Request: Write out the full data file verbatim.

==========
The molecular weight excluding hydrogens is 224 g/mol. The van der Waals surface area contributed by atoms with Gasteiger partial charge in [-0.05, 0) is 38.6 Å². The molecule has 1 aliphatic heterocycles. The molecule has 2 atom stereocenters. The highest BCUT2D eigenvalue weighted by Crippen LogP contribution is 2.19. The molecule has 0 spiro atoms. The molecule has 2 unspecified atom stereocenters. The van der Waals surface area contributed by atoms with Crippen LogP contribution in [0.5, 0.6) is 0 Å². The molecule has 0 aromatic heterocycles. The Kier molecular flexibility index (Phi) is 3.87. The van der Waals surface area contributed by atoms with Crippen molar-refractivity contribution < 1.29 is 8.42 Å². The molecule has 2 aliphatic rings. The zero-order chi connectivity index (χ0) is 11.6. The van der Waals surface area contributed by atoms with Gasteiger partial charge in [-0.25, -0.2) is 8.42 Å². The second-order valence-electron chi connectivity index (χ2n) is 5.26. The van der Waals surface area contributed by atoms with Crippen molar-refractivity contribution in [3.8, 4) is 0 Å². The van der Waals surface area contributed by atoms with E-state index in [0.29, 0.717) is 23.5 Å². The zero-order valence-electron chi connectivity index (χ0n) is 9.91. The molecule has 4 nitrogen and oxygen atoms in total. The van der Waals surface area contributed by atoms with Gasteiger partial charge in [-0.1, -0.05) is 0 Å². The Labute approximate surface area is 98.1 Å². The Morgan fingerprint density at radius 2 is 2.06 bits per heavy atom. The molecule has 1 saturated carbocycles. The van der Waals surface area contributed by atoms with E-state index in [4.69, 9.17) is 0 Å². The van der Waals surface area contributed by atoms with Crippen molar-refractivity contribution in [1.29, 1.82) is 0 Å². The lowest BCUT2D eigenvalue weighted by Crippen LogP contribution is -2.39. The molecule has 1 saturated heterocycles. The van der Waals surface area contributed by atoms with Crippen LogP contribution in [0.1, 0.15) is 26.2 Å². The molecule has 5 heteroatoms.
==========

The molecular weight excluding hydrogens is 224 g/mol. The van der Waals surface area contributed by atoms with Gasteiger partial charge in [-0.05, 0) is 38.6 Å². The molecule has 1 aliphatic heterocycles. The molecule has 2 atom stereocenters. The highest BCUT2D eigenvalue weighted by Crippen LogP contribution is 2.19. The molecule has 0 spiro atoms. The molecule has 2 unspecified atom stereocenters. The van der Waals surface area contributed by atoms with Crippen LogP contribution in [0.5, 0.6) is 0 Å². The molecule has 0 aromatic heterocycles. The Kier molecular flexibility index (Phi) is 3.87. The van der Waals surface area contributed by atoms with Crippen molar-refractivity contribution < 1.29 is 8.42 Å². The molecule has 2 aliphatic rings. The zero-order chi connectivity index (χ0) is 11.6. The van der Waals surface area contributed by atoms with Gasteiger partial charge in [-0.25, -0.2) is 8.42 Å². The second-order valence-electron chi connectivity index (χ2n) is 5.26. The van der Waals surface area contributed by atoms with Crippen molar-refractivity contribution in [3.8, 4) is 0 Å². The van der Waals surface area contributed by atoms with E-state index in [0.29, 0.717) is 23.5 Å². The zero-order valence-electron chi connectivity index (χ0n) is 9.91. The molecule has 4 nitrogen and oxygen atoms in total. The van der Waals surface area contributed by atoms with Gasteiger partial charge in [-0.1, -0.05) is 0 Å². The Labute approximate surface area is 98.1 Å². The Morgan fingerprint density at radius 2 is 2.06 bits per heavy atom. The molecule has 1 saturated carbocycles. The van der Waals surface area contributed by atoms with E-state index in [4.69, 9.17) is 0 Å². The van der Waals surface area contributed by atoms with Crippen molar-refractivity contribution in [1.29, 1.82) is 0 Å². The lowest BCUT2D eigenvalue weighted by Crippen LogP contribution is -2.39. The molecule has 1 saturated heterocycles. The van der Waals surface area contributed by atoms with Crippen LogP contribution in [0.1, 0.15) is 26.2 Å². The molecule has 5 heteroatoms.